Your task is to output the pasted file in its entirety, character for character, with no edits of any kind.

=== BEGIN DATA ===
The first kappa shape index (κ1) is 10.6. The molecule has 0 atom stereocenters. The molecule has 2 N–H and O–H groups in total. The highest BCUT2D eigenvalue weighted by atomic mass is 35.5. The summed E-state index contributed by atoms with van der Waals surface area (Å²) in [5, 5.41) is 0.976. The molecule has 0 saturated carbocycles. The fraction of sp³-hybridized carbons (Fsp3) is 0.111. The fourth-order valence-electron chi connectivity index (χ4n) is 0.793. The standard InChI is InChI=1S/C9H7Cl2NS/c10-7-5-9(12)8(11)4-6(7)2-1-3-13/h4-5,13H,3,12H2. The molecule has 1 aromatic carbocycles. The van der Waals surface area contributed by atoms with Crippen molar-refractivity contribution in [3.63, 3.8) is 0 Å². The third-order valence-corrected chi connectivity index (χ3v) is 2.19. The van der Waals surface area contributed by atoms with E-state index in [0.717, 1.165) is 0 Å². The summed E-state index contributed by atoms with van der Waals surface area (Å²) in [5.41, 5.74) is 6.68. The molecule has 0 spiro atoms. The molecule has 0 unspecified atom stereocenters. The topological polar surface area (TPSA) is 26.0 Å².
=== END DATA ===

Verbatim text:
The first kappa shape index (κ1) is 10.6. The molecule has 0 atom stereocenters. The molecule has 2 N–H and O–H groups in total. The highest BCUT2D eigenvalue weighted by atomic mass is 35.5. The summed E-state index contributed by atoms with van der Waals surface area (Å²) in [5, 5.41) is 0.976. The molecule has 0 saturated carbocycles. The fraction of sp³-hybridized carbons (Fsp3) is 0.111. The fourth-order valence-electron chi connectivity index (χ4n) is 0.793. The standard InChI is InChI=1S/C9H7Cl2NS/c10-7-5-9(12)8(11)4-6(7)2-1-3-13/h4-5,13H,3,12H2. The molecule has 1 aromatic carbocycles. The van der Waals surface area contributed by atoms with Crippen molar-refractivity contribution in [3.63, 3.8) is 0 Å². The third-order valence-corrected chi connectivity index (χ3v) is 2.19. The van der Waals surface area contributed by atoms with E-state index in [0.717, 1.165) is 0 Å². The summed E-state index contributed by atoms with van der Waals surface area (Å²) in [5.41, 5.74) is 6.68. The molecule has 0 spiro atoms. The molecule has 0 unspecified atom stereocenters. The topological polar surface area (TPSA) is 26.0 Å².